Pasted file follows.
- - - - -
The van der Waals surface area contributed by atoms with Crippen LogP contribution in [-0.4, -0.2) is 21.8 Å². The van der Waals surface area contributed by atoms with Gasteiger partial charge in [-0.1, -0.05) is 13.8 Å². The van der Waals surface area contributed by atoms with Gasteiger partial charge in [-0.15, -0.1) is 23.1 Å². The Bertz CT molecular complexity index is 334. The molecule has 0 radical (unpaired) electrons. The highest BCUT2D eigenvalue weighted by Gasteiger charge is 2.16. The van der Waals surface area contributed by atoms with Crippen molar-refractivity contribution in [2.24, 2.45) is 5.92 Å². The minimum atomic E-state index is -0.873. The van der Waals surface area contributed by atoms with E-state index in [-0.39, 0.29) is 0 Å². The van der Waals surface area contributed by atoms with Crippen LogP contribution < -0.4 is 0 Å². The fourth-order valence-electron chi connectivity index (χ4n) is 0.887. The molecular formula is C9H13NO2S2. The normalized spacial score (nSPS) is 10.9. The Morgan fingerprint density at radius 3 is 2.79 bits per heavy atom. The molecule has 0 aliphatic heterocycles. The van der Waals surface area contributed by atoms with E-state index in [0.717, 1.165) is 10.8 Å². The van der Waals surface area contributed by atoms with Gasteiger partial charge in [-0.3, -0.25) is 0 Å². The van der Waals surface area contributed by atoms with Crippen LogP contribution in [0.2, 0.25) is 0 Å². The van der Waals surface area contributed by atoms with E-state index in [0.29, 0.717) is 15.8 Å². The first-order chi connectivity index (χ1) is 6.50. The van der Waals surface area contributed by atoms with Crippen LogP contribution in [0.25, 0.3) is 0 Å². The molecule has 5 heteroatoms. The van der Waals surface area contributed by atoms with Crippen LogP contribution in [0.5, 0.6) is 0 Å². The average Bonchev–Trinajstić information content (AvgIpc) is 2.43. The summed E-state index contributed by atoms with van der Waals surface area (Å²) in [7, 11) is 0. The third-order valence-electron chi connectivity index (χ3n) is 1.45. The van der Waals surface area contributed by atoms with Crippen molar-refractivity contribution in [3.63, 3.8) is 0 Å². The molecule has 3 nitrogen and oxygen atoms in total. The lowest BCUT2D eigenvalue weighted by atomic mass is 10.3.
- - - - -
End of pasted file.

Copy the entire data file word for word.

The van der Waals surface area contributed by atoms with Crippen LogP contribution in [-0.4, -0.2) is 21.8 Å². The van der Waals surface area contributed by atoms with Gasteiger partial charge in [-0.1, -0.05) is 13.8 Å². The van der Waals surface area contributed by atoms with Gasteiger partial charge in [-0.15, -0.1) is 23.1 Å². The Bertz CT molecular complexity index is 334. The molecule has 0 radical (unpaired) electrons. The highest BCUT2D eigenvalue weighted by Gasteiger charge is 2.16. The van der Waals surface area contributed by atoms with Crippen molar-refractivity contribution in [2.24, 2.45) is 5.92 Å². The minimum atomic E-state index is -0.873. The van der Waals surface area contributed by atoms with E-state index in [-0.39, 0.29) is 0 Å². The van der Waals surface area contributed by atoms with Crippen LogP contribution < -0.4 is 0 Å². The fourth-order valence-electron chi connectivity index (χ4n) is 0.887. The molecular formula is C9H13NO2S2. The normalized spacial score (nSPS) is 10.9. The Morgan fingerprint density at radius 3 is 2.79 bits per heavy atom. The molecule has 0 aliphatic heterocycles. The van der Waals surface area contributed by atoms with E-state index in [0.717, 1.165) is 10.8 Å². The van der Waals surface area contributed by atoms with Gasteiger partial charge in [-0.3, -0.25) is 0 Å². The van der Waals surface area contributed by atoms with Crippen LogP contribution in [0.2, 0.25) is 0 Å². The van der Waals surface area contributed by atoms with E-state index in [0.29, 0.717) is 15.8 Å². The first-order chi connectivity index (χ1) is 6.50. The van der Waals surface area contributed by atoms with Crippen LogP contribution in [0.25, 0.3) is 0 Å². The molecule has 5 heteroatoms. The van der Waals surface area contributed by atoms with Crippen LogP contribution in [0.5, 0.6) is 0 Å². The average Bonchev–Trinajstić information content (AvgIpc) is 2.43. The summed E-state index contributed by atoms with van der Waals surface area (Å²) in [7, 11) is 0. The third-order valence-electron chi connectivity index (χ3n) is 1.45. The van der Waals surface area contributed by atoms with Crippen molar-refractivity contribution in [3.63, 3.8) is 0 Å². The molecule has 3 nitrogen and oxygen atoms in total. The lowest BCUT2D eigenvalue weighted by atomic mass is 10.3.